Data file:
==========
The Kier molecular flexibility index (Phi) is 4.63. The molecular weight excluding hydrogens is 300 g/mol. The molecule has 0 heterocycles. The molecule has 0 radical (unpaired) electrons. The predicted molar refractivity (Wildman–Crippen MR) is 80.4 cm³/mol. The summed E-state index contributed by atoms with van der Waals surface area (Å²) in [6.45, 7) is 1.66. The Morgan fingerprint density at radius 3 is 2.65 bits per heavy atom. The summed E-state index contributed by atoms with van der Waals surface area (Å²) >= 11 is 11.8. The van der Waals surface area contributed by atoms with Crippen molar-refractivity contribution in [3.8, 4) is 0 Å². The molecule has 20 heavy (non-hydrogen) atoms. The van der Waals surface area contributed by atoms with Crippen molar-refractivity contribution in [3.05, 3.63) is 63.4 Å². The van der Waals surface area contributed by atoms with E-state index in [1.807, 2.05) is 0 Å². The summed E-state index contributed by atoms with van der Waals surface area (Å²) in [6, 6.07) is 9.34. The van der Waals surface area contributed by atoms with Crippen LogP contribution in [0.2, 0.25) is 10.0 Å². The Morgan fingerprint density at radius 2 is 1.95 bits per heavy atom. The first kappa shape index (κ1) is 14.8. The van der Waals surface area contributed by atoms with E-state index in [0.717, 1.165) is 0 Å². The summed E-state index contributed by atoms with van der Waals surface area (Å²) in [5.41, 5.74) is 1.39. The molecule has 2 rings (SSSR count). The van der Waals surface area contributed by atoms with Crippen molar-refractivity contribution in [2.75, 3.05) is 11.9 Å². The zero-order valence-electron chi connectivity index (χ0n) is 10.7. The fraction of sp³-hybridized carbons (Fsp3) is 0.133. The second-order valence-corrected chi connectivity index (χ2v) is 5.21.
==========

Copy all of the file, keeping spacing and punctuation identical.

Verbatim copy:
The Kier molecular flexibility index (Phi) is 4.63. The molecular weight excluding hydrogens is 300 g/mol. The molecule has 0 heterocycles. The molecule has 0 radical (unpaired) electrons. The predicted molar refractivity (Wildman–Crippen MR) is 80.4 cm³/mol. The summed E-state index contributed by atoms with van der Waals surface area (Å²) in [6.45, 7) is 1.66. The Morgan fingerprint density at radius 3 is 2.65 bits per heavy atom. The summed E-state index contributed by atoms with van der Waals surface area (Å²) >= 11 is 11.8. The van der Waals surface area contributed by atoms with Crippen molar-refractivity contribution in [3.8, 4) is 0 Å². The molecule has 20 heavy (non-hydrogen) atoms. The van der Waals surface area contributed by atoms with Crippen molar-refractivity contribution in [3.05, 3.63) is 63.4 Å². The van der Waals surface area contributed by atoms with E-state index in [1.807, 2.05) is 0 Å². The summed E-state index contributed by atoms with van der Waals surface area (Å²) in [6, 6.07) is 9.34. The van der Waals surface area contributed by atoms with Crippen LogP contribution in [0.2, 0.25) is 10.0 Å². The Morgan fingerprint density at radius 2 is 1.95 bits per heavy atom. The first kappa shape index (κ1) is 14.8. The van der Waals surface area contributed by atoms with E-state index in [0.717, 1.165) is 0 Å². The summed E-state index contributed by atoms with van der Waals surface area (Å²) in [5.41, 5.74) is 1.39. The molecule has 2 rings (SSSR count). The van der Waals surface area contributed by atoms with Crippen molar-refractivity contribution in [2.75, 3.05) is 11.9 Å². The zero-order valence-electron chi connectivity index (χ0n) is 10.7. The fraction of sp³-hybridized carbons (Fsp3) is 0.133. The second-order valence-corrected chi connectivity index (χ2v) is 5.21.